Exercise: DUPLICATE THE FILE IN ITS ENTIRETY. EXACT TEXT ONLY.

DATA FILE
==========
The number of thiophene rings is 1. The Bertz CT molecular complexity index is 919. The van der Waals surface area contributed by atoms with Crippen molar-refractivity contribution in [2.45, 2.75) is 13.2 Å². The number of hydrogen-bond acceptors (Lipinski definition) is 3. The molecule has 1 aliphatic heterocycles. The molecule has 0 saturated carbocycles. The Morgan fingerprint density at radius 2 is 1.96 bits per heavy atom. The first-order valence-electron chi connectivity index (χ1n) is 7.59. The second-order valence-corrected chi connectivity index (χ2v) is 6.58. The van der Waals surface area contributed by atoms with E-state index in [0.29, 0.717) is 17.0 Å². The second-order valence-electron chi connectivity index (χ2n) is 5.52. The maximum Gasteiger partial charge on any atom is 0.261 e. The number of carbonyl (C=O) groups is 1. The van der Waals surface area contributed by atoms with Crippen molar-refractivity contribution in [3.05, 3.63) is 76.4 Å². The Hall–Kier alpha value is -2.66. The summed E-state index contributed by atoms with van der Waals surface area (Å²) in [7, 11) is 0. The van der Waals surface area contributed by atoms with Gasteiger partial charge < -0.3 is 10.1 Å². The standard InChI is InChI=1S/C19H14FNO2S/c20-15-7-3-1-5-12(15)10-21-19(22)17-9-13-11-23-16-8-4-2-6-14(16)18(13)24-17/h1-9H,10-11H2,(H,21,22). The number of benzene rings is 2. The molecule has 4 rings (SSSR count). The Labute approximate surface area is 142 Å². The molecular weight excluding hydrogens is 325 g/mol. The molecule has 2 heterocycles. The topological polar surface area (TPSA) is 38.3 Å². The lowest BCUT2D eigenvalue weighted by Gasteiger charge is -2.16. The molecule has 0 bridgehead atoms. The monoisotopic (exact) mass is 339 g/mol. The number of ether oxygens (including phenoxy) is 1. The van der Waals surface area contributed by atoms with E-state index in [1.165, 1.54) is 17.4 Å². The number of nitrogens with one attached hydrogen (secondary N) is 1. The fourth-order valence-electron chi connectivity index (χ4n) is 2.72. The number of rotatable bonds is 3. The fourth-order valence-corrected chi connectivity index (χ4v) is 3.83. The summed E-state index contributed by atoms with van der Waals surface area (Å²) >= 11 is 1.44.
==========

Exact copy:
The number of thiophene rings is 1. The Bertz CT molecular complexity index is 919. The van der Waals surface area contributed by atoms with Crippen molar-refractivity contribution in [2.45, 2.75) is 13.2 Å². The number of hydrogen-bond acceptors (Lipinski definition) is 3. The molecule has 1 aliphatic heterocycles. The molecule has 0 saturated carbocycles. The Morgan fingerprint density at radius 2 is 1.96 bits per heavy atom. The first-order valence-electron chi connectivity index (χ1n) is 7.59. The second-order valence-corrected chi connectivity index (χ2v) is 6.58. The van der Waals surface area contributed by atoms with E-state index in [0.29, 0.717) is 17.0 Å². The second-order valence-electron chi connectivity index (χ2n) is 5.52. The maximum Gasteiger partial charge on any atom is 0.261 e. The number of carbonyl (C=O) groups is 1. The van der Waals surface area contributed by atoms with Crippen molar-refractivity contribution in [3.05, 3.63) is 76.4 Å². The Hall–Kier alpha value is -2.66. The summed E-state index contributed by atoms with van der Waals surface area (Å²) in [7, 11) is 0. The van der Waals surface area contributed by atoms with Gasteiger partial charge < -0.3 is 10.1 Å². The standard InChI is InChI=1S/C19H14FNO2S/c20-15-7-3-1-5-12(15)10-21-19(22)17-9-13-11-23-16-8-4-2-6-14(16)18(13)24-17/h1-9H,10-11H2,(H,21,22). The number of benzene rings is 2. The molecule has 4 rings (SSSR count). The Labute approximate surface area is 142 Å². The molecular weight excluding hydrogens is 325 g/mol. The molecule has 2 heterocycles. The topological polar surface area (TPSA) is 38.3 Å². The lowest BCUT2D eigenvalue weighted by Gasteiger charge is -2.16. The molecule has 0 bridgehead atoms. The monoisotopic (exact) mass is 339 g/mol. The number of ether oxygens (including phenoxy) is 1. The van der Waals surface area contributed by atoms with E-state index in [1.165, 1.54) is 17.4 Å². The number of nitrogens with one attached hydrogen (secondary N) is 1. The fourth-order valence-electron chi connectivity index (χ4n) is 2.72. The number of rotatable bonds is 3. The fourth-order valence-corrected chi connectivity index (χ4v) is 3.83. The summed E-state index contributed by atoms with van der Waals surface area (Å²) >= 11 is 1.44.